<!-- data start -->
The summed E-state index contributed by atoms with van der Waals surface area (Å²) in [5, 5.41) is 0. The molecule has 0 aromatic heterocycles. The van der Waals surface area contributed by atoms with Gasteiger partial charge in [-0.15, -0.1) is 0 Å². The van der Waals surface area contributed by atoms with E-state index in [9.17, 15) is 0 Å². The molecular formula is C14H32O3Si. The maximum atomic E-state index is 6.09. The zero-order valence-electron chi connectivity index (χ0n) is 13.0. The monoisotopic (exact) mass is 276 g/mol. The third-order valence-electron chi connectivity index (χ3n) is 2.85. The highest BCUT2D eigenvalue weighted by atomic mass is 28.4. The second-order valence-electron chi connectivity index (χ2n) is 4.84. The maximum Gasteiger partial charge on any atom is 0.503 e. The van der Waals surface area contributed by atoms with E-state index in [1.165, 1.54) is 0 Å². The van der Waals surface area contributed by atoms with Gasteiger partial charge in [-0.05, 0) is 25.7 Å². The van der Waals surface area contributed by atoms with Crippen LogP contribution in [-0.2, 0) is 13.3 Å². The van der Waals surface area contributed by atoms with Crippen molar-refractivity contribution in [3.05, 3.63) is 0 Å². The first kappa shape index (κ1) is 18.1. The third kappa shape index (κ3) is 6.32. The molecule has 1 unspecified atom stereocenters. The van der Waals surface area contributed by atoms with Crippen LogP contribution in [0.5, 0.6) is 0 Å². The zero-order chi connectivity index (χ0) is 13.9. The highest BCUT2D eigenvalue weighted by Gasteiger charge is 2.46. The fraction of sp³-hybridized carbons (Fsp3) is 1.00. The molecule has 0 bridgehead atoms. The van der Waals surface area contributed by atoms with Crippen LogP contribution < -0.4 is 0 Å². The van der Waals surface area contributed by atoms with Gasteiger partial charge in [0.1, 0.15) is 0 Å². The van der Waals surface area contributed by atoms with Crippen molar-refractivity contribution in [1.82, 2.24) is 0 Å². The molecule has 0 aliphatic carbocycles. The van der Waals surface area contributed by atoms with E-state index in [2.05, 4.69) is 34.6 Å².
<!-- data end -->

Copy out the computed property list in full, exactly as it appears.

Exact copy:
The summed E-state index contributed by atoms with van der Waals surface area (Å²) in [5, 5.41) is 0. The molecule has 0 aromatic heterocycles. The van der Waals surface area contributed by atoms with Gasteiger partial charge in [-0.15, -0.1) is 0 Å². The van der Waals surface area contributed by atoms with E-state index in [9.17, 15) is 0 Å². The molecular formula is C14H32O3Si. The maximum atomic E-state index is 6.09. The zero-order valence-electron chi connectivity index (χ0n) is 13.0. The monoisotopic (exact) mass is 276 g/mol. The third-order valence-electron chi connectivity index (χ3n) is 2.85. The highest BCUT2D eigenvalue weighted by atomic mass is 28.4. The second-order valence-electron chi connectivity index (χ2n) is 4.84. The maximum Gasteiger partial charge on any atom is 0.503 e. The van der Waals surface area contributed by atoms with E-state index in [1.165, 1.54) is 0 Å². The van der Waals surface area contributed by atoms with Gasteiger partial charge in [-0.05, 0) is 25.7 Å². The van der Waals surface area contributed by atoms with Crippen LogP contribution in [-0.2, 0) is 13.3 Å². The van der Waals surface area contributed by atoms with Crippen molar-refractivity contribution in [3.05, 3.63) is 0 Å². The first kappa shape index (κ1) is 18.1. The third kappa shape index (κ3) is 6.32. The molecule has 1 unspecified atom stereocenters. The van der Waals surface area contributed by atoms with Crippen LogP contribution in [0.5, 0.6) is 0 Å². The zero-order chi connectivity index (χ0) is 13.9. The highest BCUT2D eigenvalue weighted by Gasteiger charge is 2.46. The fraction of sp³-hybridized carbons (Fsp3) is 1.00. The molecule has 0 bridgehead atoms. The van der Waals surface area contributed by atoms with Crippen LogP contribution < -0.4 is 0 Å². The van der Waals surface area contributed by atoms with Gasteiger partial charge in [0.1, 0.15) is 0 Å². The van der Waals surface area contributed by atoms with Crippen molar-refractivity contribution in [1.82, 2.24) is 0 Å². The molecule has 0 aliphatic carbocycles. The van der Waals surface area contributed by atoms with E-state index in [2.05, 4.69) is 34.6 Å².